NAESP Foundation

The NAESP Foundation advances excellence, innovation, and equity in schools by endowing leadership and learning for principals for the benefit of all children.

What We Do

The National Association of Elementary School Principals (NAESP) Foundation takes an innovative approach to funding and partnerships. We work cooperatively with businesses, universities, government agencies, and foundations to ensure that principals have the tools, resources and recognition they need to succeed.

The NAESP Foundation, founded in 1982, is operated as the tax-exempt, charitable arm of the National Association of Elementary School Principals—a professional association serving administrators and other educators in the U.S. and overseas since 1921.

L. Earl Franks, Ed.D., CAE

L. Earl Franks, Ed.D., CAE

Alexandria, Virginia
Liza Caraballo-Suarez, Ed.D.

Liza Caraballo-Suarez, Ed.D.

Vice President, 2023-2024
    Magnet School of Architecture, Engineering & Design — P.S. 120
    Brooklyn, New York
    Kevin Armstrong, Ed.D.

    Kevin Armstrong, Ed.D.

    Secretary, 2023-2024
      DuPont Hadley Middle School
      Old Hickory, Tennessee
      April Knight

      April Knight

      Treasurer, 2023-2024
      Avondale Elementary School
      Columbus, Ohio


      This first-of-its-kind research in the Leaders We Need Now series shows the impact of the unprecedented crises of 2020–2021 on the principal profession and what principals need to help students and schools recover and succeed. To better understand how those crises have changed the profession and how to meet the new needs of principals and schools, NAESP and the NAESP Foundation asked the American Institutes for Research to conduct focus groups of NAESP members between April and June 2021. In the three briefs, principals recount how their schools changed in 2020–2021, speculate about which changes might endure, and identify new challenges associated with the changes; describe how the events of 2020–2021 shaped the priorities of their profession and what the principalship may look like in the future; and specify what their schools need from policymakers as they continue to grapple with the effects and aftershocks of the events of 2020 and early 2021.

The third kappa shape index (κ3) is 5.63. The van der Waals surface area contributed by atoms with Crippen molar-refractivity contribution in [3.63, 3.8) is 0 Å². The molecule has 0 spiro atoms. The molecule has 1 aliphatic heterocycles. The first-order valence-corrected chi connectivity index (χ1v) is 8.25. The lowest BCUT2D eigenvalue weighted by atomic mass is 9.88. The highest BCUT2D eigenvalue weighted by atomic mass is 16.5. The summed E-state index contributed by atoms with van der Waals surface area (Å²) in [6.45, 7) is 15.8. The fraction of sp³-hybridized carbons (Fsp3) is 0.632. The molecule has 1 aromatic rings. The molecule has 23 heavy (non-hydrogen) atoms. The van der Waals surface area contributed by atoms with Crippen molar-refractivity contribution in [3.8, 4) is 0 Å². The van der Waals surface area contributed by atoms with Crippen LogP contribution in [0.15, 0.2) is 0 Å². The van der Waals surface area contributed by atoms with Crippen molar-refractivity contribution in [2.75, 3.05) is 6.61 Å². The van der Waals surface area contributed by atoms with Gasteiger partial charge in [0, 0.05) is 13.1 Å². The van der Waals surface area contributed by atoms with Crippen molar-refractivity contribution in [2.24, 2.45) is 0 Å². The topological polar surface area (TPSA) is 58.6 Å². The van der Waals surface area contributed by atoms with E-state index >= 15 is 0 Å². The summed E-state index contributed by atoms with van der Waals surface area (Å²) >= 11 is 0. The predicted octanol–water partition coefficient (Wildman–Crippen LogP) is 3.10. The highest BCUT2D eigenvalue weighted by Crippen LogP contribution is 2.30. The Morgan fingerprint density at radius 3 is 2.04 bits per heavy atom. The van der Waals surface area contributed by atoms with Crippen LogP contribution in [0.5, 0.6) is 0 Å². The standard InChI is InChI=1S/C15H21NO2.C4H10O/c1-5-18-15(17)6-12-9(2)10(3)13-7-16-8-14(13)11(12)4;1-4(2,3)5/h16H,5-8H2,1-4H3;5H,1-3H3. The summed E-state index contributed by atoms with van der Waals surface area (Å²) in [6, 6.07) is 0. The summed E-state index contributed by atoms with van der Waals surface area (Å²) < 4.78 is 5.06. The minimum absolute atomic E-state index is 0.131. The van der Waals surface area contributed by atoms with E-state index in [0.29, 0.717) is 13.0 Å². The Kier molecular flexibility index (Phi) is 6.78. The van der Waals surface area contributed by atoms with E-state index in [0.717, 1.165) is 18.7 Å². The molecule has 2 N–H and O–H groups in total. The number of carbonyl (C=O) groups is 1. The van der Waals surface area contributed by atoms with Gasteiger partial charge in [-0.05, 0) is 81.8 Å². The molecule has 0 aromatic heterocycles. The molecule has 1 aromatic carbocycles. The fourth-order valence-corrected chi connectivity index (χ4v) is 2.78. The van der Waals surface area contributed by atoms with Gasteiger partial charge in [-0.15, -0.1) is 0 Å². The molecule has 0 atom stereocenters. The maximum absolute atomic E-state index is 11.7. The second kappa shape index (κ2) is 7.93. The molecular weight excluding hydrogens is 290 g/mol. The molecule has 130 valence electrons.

Since 1967, leading American business firms have helped bring educational excellence to American children attending schools overseas through the Overseas Schools Advisory Council (OSAC). The Department of State established OSAC to seek the advice of American leaders from the business, foundation, and educational communities in pursuing the goal of assuring quality education for American children attending Department-assisted schools overseas, which are known as American overseas schools. OSAC is one of the longest standing advisory committees in the Federal Government and is subject to review and renewal every two years under the Federal Advisory Committee Act.

      OSAC encourages U.S. corporate and foundation participation to support its principal objectives. These include: 1) providing advice on policy and sources of financial and personnel support for American overseas schools; 2) helping these schools become centers of excellence in education; and 3) helping make service abroad more attractive to American citizens with school-age children, both in the business community and in the U.S. government.

      School leadership is second only to teaching among school-related factors in its impact on student learning, according to research. NAESP partners with The Wallace Foundation to disseminate research-based insights into school leadership and how to improve our nation’s public schools, especially those serving the children with the fewest advantages in life.

      The National Elementary Honor Society (NEHS) was established in 2008 by the National Association of Secondary School Principals (NASSP) in partnership with the National Association of Elementary School Principals (NAESP). NEHS recognizes students in both public and nonpublic elementary schools for their outstanding academic achievement and demonstrated personal responsibility. Through NEHS, students provide meaningful service to the school and community and develop essential leadership skills. NEHS supports these purposes by strengthening the lives of our nation’s elementary students and the schools in which they are enrolled.

      The Dawn Hochsprung Tree of Life Memorial was created to honor elementary and middle school principals who made an “extraordinary sacrifice” during their career as an educator.

      In honor of Sandy Hook Elementary School principal Dawn Hochsprung, the memorial was dedicated on February 21, 2014 and is located at NAESP Headquarters in Alexandria, VA.

      Contact for more information.